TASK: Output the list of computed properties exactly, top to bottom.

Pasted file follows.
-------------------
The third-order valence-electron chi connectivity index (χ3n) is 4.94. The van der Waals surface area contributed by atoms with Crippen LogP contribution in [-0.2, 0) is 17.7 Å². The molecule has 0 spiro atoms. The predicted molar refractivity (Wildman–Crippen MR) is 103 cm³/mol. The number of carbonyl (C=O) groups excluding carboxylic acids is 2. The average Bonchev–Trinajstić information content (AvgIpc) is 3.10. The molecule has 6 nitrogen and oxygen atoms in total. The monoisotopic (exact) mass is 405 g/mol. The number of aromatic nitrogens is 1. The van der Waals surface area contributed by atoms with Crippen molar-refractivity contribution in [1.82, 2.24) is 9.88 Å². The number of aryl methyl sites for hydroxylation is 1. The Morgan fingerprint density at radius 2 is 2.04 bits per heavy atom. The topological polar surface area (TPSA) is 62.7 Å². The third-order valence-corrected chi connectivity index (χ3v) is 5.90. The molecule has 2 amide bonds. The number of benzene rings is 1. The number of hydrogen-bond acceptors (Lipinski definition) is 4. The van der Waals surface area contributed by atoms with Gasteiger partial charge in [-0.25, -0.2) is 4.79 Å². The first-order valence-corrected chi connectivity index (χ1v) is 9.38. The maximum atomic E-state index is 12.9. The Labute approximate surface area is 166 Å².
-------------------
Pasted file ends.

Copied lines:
The third-order valence-electron chi connectivity index (χ3n) is 4.94. The van der Waals surface area contributed by atoms with Crippen LogP contribution in [-0.2, 0) is 17.7 Å². The molecule has 0 spiro atoms. The predicted molar refractivity (Wildman–Crippen MR) is 103 cm³/mol. The number of carbonyl (C=O) groups excluding carboxylic acids is 2. The average Bonchev–Trinajstić information content (AvgIpc) is 3.10. The molecule has 6 nitrogen and oxygen atoms in total. The monoisotopic (exact) mass is 405 g/mol. The number of aromatic nitrogens is 1. The van der Waals surface area contributed by atoms with Crippen molar-refractivity contribution in [1.82, 2.24) is 9.88 Å². The number of aryl methyl sites for hydroxylation is 1. The Morgan fingerprint density at radius 2 is 2.04 bits per heavy atom. The topological polar surface area (TPSA) is 62.7 Å². The third-order valence-corrected chi connectivity index (χ3v) is 5.90. The molecule has 2 amide bonds. The number of benzene rings is 1. The number of hydrogen-bond acceptors (Lipinski definition) is 4. The van der Waals surface area contributed by atoms with Gasteiger partial charge in [-0.25, -0.2) is 4.79 Å². The first-order valence-corrected chi connectivity index (χ1v) is 9.38. The maximum atomic E-state index is 12.9. The Labute approximate surface area is 166 Å².